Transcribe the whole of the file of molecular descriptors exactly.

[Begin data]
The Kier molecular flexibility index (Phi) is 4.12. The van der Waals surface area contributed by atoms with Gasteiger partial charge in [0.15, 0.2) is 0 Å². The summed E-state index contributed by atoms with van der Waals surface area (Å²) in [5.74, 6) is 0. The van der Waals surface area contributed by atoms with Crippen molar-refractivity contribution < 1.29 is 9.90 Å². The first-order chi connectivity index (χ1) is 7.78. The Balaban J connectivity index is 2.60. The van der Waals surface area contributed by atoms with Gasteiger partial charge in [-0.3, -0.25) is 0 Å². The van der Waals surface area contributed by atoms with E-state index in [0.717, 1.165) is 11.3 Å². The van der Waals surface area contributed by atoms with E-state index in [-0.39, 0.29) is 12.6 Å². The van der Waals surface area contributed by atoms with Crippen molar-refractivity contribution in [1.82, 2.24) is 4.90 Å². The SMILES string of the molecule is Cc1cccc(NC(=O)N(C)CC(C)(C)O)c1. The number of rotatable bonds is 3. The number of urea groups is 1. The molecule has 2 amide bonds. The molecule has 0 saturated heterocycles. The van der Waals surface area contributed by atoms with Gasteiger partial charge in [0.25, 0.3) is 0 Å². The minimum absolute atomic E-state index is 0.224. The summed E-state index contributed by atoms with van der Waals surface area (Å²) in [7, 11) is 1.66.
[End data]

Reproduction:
The Kier molecular flexibility index (Phi) is 4.12. The van der Waals surface area contributed by atoms with Gasteiger partial charge in [0.15, 0.2) is 0 Å². The summed E-state index contributed by atoms with van der Waals surface area (Å²) in [5.74, 6) is 0. The van der Waals surface area contributed by atoms with Crippen molar-refractivity contribution < 1.29 is 9.90 Å². The first-order chi connectivity index (χ1) is 7.78. The Balaban J connectivity index is 2.60. The van der Waals surface area contributed by atoms with Gasteiger partial charge in [-0.3, -0.25) is 0 Å². The van der Waals surface area contributed by atoms with E-state index in [0.717, 1.165) is 11.3 Å². The van der Waals surface area contributed by atoms with E-state index in [-0.39, 0.29) is 12.6 Å². The van der Waals surface area contributed by atoms with Crippen molar-refractivity contribution in [1.82, 2.24) is 4.90 Å². The SMILES string of the molecule is Cc1cccc(NC(=O)N(C)CC(C)(C)O)c1. The number of rotatable bonds is 3. The number of urea groups is 1. The molecule has 2 amide bonds. The molecule has 0 saturated heterocycles. The van der Waals surface area contributed by atoms with Gasteiger partial charge in [0.25, 0.3) is 0 Å². The minimum absolute atomic E-state index is 0.224. The summed E-state index contributed by atoms with van der Waals surface area (Å²) in [7, 11) is 1.66.